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pro se, his pleading is liberally construed and his Complaint, “however inartfully pleaded, must be
held to less stringent standards than formal pleadings drafted by lawyers.” Erickson, 551 U.S. at
94 (citations omitted).
A complaint is not automatically frivolous because it fails to state a claim. See Dooley v.
Wetzel, 957 F.3d. 366, 374 (3d Cir. 2020) (quoting Neitzke v. Williams, 490 U.S. 319, 331 (1989));
see also Grayson v. Mayview State Hosp., 293 F.3d 103, 112 (3d Cir. 2002). “Rather, a claim is
frivolous only where it depends ‘on an “indisputably meritless legal theory” or a “clearly baseless”
or “fantastic or delusional” factual scenario.’” Dooley v. Wetzel, 957 F.3d. at 374 (quoting Mitchell
v. Horn, 318 F.3d 523, 530 (2003) and Neitzke, 490 U.S. at 327-28).
The legal standard for dismissing a complaint for failure to state a claim pursuant to
§ 1915(e)(2)(B)(ii) and § 1915A(b)(1) is identical to the legal standard used when deciding
motions brought under Rule 12(b)(6) of the Federal Rules of Civil Procedure. See Tourscher v.
McCullough, 184 F.3d 236, 240 (3d Cir. 1999) (applying Fed. R. Civ. P. 12(b)(6) standard to
dismissal for failure to state a claim under § 1915(e)(2)(B)). Before dismissing a complaint or
claims for failure to state a claim upon which relief may be granted pursuant to the screening
provisions of 28 U.S.C. §§ 1915 and 1915A, however, this Court must grant a plaintiff leave to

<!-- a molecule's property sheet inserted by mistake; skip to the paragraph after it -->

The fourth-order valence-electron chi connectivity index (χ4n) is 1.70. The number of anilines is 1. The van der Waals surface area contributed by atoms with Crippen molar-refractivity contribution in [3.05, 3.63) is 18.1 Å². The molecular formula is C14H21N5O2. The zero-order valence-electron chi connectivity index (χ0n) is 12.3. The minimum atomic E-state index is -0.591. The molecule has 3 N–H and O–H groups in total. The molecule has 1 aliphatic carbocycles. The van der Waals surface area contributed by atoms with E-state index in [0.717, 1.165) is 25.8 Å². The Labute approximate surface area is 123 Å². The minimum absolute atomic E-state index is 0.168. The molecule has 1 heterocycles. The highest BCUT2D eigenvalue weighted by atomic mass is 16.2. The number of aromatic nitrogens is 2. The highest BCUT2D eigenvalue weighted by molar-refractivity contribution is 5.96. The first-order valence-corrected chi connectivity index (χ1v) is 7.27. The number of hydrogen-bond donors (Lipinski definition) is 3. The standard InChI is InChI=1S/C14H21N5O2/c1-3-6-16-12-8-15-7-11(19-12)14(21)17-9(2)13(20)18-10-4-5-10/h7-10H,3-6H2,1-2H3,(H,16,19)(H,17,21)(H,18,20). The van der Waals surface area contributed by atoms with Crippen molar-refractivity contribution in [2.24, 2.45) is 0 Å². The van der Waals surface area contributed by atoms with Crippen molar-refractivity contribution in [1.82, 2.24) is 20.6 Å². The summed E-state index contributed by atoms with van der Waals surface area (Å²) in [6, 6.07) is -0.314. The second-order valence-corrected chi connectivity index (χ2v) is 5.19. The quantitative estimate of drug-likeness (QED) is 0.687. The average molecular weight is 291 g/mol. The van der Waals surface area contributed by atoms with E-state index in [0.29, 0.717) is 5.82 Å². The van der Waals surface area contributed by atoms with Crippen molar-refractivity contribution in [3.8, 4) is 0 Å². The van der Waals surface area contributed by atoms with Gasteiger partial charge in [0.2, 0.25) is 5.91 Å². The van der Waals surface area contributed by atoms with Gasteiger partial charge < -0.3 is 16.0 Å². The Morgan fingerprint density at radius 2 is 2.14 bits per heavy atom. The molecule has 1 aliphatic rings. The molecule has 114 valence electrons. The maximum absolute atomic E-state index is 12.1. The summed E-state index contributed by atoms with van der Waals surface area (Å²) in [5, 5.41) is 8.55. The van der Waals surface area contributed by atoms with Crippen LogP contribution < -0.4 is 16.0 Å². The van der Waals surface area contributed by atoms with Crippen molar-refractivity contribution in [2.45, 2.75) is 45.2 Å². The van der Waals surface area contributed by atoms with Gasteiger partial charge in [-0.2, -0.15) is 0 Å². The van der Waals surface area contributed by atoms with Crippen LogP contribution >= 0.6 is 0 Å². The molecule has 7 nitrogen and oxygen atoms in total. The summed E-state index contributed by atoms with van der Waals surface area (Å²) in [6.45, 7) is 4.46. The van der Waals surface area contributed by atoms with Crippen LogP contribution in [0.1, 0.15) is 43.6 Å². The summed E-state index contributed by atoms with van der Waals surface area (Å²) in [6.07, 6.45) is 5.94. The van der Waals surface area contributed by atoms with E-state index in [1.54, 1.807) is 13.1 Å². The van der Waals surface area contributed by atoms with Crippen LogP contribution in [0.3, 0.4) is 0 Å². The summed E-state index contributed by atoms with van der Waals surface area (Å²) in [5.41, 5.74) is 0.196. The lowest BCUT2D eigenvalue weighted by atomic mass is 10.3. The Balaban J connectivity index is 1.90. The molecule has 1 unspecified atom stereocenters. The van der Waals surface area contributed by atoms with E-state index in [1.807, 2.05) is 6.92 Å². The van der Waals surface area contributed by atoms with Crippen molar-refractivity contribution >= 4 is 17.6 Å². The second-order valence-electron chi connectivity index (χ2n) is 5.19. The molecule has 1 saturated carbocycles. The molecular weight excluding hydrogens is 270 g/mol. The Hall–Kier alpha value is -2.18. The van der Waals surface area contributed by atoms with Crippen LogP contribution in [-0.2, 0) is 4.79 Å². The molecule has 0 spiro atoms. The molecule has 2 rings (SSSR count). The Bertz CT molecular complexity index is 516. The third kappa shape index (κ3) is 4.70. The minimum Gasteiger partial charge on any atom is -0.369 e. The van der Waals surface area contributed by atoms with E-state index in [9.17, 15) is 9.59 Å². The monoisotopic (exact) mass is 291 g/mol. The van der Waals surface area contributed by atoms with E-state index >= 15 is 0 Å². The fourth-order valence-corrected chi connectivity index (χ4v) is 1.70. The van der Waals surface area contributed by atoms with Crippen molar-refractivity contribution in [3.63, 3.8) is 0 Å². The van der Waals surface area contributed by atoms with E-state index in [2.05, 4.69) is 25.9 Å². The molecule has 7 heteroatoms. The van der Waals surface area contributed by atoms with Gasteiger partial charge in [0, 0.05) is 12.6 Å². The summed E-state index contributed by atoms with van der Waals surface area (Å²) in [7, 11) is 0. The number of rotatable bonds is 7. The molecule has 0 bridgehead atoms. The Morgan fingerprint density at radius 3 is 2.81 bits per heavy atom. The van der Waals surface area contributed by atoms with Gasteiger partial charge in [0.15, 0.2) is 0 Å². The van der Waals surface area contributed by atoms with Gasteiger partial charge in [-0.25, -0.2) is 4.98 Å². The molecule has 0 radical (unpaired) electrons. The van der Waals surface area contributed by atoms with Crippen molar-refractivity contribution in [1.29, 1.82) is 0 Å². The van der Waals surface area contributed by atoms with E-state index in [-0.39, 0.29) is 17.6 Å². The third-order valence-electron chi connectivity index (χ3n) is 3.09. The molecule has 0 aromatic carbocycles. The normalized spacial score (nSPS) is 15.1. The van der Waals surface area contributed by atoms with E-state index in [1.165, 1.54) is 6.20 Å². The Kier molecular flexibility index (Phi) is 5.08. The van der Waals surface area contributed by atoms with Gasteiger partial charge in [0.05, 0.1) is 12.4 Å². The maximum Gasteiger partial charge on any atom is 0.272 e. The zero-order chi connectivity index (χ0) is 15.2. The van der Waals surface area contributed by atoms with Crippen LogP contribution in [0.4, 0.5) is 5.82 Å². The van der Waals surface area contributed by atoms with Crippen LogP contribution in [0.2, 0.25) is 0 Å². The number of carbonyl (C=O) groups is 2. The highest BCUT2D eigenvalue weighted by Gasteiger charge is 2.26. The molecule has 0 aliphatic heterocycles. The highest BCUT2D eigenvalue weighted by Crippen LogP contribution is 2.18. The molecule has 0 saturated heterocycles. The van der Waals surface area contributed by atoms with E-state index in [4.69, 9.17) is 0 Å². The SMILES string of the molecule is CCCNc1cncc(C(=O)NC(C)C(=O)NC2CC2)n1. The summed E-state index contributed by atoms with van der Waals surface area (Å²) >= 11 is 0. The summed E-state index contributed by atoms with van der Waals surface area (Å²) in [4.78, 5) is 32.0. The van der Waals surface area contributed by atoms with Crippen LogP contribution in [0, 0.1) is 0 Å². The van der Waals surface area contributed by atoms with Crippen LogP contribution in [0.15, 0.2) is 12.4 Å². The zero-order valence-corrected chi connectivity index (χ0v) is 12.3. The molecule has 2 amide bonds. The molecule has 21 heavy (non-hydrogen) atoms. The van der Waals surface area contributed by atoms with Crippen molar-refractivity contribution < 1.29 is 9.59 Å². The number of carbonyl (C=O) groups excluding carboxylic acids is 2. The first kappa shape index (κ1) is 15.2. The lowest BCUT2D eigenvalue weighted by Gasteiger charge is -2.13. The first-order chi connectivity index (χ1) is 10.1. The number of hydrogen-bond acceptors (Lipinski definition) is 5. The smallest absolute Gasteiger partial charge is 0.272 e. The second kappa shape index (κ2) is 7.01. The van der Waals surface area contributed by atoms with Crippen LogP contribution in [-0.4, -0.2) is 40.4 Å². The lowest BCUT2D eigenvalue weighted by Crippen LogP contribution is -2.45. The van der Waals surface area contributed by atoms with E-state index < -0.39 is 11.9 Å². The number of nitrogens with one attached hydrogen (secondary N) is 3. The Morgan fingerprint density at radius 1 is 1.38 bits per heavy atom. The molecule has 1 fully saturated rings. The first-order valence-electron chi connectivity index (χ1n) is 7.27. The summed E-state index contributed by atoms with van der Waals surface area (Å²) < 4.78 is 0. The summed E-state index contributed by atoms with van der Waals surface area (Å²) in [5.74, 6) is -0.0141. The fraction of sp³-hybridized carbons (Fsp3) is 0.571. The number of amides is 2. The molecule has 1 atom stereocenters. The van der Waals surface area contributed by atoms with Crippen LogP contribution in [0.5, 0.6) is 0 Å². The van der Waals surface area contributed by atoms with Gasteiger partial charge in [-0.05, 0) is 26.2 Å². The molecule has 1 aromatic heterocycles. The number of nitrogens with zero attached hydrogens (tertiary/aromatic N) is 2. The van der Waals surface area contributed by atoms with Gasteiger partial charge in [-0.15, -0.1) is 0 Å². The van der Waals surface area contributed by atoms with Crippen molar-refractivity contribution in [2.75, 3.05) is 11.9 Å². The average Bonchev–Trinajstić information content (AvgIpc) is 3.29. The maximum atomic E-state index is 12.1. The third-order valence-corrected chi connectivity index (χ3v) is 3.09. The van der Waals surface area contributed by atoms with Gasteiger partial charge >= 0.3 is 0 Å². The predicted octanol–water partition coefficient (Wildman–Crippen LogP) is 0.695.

amend his complaint unless amendment would be inequitable or futile. See Grayson, 293 F.3d at
A complaint may be dismissed only if, accepting the well-pleaded allegations in the
complaint as true and viewing them in the light most favorable to the plaintiff, a court concludes
that those allegations “could not raise a claim of entitlement to relief.” Bell Atl. Corp. v. Twombly,
550 U.S. 544, 558 (2007). Though “detailed factual allegations” are not required, a complaint
must do more than simply provide “labels and conclusions” or “a formulaic recitation of the
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elements of a cause of action.” Davis v. Abington Mem’l Hosp., 765 F.3d 236, 241 (3d Cir. 2014)
(internal quotation marks omitted). In addition, a complaint must contain sufficient factual matter,
accepted as true, to state a claim to relief that is plausible on its face. See Williams v. BASF
Catalysts LLC, 765 F.3d 306, 315 (3d Cir. 2014) (citing Ashcroft v. Iqbal, 556 U.S. 662, 678 (2009)
and Twombly, 550 U.S. at 570). Finally, a plaintiff must plead facts sufficient to show that a claim
has substantive plausibility. See Johnson v. City of Shelby, 574 U.S. 10 (2014). A complaint may
not be dismissed for imperfect statements of the legal theory supporting the claim asserted. See id.
Under the pleading regime established by Twombly and Iqbal, a court reviewing the
sufficiency of a complaint must take three steps: (1) take note of the elements the plaintiff must
plead to state a claim; (2) identify allegations that, because they are no more than conclusions, are